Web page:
Along Dubai’s Sheikh Zayed Road, construction cranes seem almost as plentiful as sand. Hotels and office buildings are going up by the dozen, and already some of the world’s most recognizable corporate names — CNN, Cisco Systems and Microsoft — dot the landscape. There’s a billboard advertising “the most prestigious kilometer on the planet,” an extravagant new downtown project that will include the tallest tower on earth. Another announces the world’s largest shopping mall, which won’t be far from the soon-to-be largest theme park, the future home of Dubai’s second indoor snow skiing slope.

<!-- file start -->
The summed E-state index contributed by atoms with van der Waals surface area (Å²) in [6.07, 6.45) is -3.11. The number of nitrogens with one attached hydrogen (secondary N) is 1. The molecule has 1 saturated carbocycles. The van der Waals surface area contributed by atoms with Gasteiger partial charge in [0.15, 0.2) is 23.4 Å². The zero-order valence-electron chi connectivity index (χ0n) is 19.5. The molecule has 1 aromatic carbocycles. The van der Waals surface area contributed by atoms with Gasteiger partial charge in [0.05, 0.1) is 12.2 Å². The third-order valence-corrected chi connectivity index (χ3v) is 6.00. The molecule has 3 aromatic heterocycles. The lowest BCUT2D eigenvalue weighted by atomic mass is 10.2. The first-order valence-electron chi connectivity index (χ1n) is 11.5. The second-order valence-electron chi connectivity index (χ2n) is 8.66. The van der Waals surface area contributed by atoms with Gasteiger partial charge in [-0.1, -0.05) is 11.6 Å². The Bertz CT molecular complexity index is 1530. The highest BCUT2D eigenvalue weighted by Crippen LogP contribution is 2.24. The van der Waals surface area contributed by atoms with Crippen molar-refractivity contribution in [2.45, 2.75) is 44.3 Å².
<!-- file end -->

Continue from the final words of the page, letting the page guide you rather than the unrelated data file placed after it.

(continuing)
Welcome to Dubai, a city-state on development-enhancing drugs. With minimal taxes, a strategic location (Moscow and Delhi are only three to five hours away), and a genius for marketing itself, this city, one of seven semiautonomous sheikdoms that comprise the United Arab Emirates, has become a magnet for corporations and, increasingly, their lawyers. In the last three years, 10 Global 100 law firms, including DLA Piper, Vinson & Elkins, and Akin Gump Strauss Hauer & Feld, have opened offices here. Magic Circle firms, which already dominate the region, are expanding their presence. And among lawyers, Dubai has generated a mountain of get-rich-quick buzz. “If you can’t make money in Dubai,” says Linklaters partner Ewan Cameron, “you should give up.”
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